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I've got an 01 accent with 123k miles on it. Its gradually burnt oil more and more since I got it with 28,000 miles on it. At this point it seems to have good compression(all cylinders are between 205 and 215 psi), but the blue cloud of doom follows me everywhere (especially when I idle at a light somewhere for a few minutes) and I'm running 10w 40 in it. I've tried using some oil additives that are supposed to rejuvenate worn rings and seals, but it only works for about 600 miles before im back to burning the same amount of oil.

I really haven't had to put much money into this car, so I'm considering buying a motor from a junkyard and having it put in. Here in NJ I can get one with less than 100k on it for about $250. Does anybody know about how much labor would cost to do the install or if this seems like a worthwhile endeavor? Thanks!
 

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You are leaking oil through your intake valve seals.

I am having the same issue with my 1.5L 2001 accent with about the same mileage.

If your car is running fine, still has power, still has economy, and is simply burning lots of oil, all you need to do is have the valve seals replaced. This is a complex task but you may be able to do it on your own without even having to remove the cylinder head. I estimate that taking the car to a mechanic to have the intake seals replaced might still be the best option for you.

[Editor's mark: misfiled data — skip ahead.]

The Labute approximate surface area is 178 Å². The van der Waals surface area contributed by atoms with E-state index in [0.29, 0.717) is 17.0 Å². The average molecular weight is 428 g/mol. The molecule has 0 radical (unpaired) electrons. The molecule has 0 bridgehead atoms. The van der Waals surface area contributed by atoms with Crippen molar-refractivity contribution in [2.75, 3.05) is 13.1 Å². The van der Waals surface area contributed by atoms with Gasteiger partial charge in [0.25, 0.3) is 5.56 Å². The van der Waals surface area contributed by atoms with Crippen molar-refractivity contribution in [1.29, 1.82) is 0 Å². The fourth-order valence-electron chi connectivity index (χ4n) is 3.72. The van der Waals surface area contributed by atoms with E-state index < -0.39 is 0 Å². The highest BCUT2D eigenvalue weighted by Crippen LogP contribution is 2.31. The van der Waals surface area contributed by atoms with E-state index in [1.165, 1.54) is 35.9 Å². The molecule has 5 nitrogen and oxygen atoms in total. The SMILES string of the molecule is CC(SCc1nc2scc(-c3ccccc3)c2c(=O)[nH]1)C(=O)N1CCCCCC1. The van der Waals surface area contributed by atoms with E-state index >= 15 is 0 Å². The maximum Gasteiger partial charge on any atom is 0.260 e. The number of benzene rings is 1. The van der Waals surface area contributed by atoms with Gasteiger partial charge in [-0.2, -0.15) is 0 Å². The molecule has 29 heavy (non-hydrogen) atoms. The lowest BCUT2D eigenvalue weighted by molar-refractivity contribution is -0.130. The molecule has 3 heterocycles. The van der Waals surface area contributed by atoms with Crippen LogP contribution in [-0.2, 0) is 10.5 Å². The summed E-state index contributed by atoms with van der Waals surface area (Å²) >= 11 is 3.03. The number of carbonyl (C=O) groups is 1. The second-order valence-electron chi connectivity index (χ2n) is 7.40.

You would have to remove the valve cover, timing belt, camshaft, and rockers. Then you would have to use air or a rope inside the cylinder to seat the valve in the closed position. Then you will need a tool to remove the valve spring. Then you change out the seal. Repeat for all intake valves.

If you are curious why it is burning so much oil when it is idling, here is the science behind it.

Under your valve cover you have a cam, lifters, and the top of your valve stems that need lubrication. They are saturated with oil and are at crankcase pressure. On a "standard day" that would be approx 29.9 In. Hg. (15 PSI absolute) The valve stem then passes through a seal to keep the oil out of the intake port and then a guide to keep the valve in proper alignment. Underneath the guide, you have the intake port. At idle, there would be at about 24-28 in. hg of vacuum on the manifold and in the intake port. This would be the pressure differential between the two.

That leaves 12-14 psi trying to force oil down the valve seals and through the valve guides into the intake ports where it will be ingested into the combustion chamber when the valve opens. When your foot is on the pedal, the manifold pressure is much less, and thus there is much less pressure differential trying to force oil down the intake valve seals.

The exhaust ports have exhaust back-pressure which would try to force itself upward and keep oil out of the exhaust ports. This is why they are not as prone to leaking oil into the combustion chamber. Also they get very hot and oil will "coke" up on the valve stem, minimizing any clearance in the guide also reducing any oil leaking into the combustion chamber.

Hope this helps.
 
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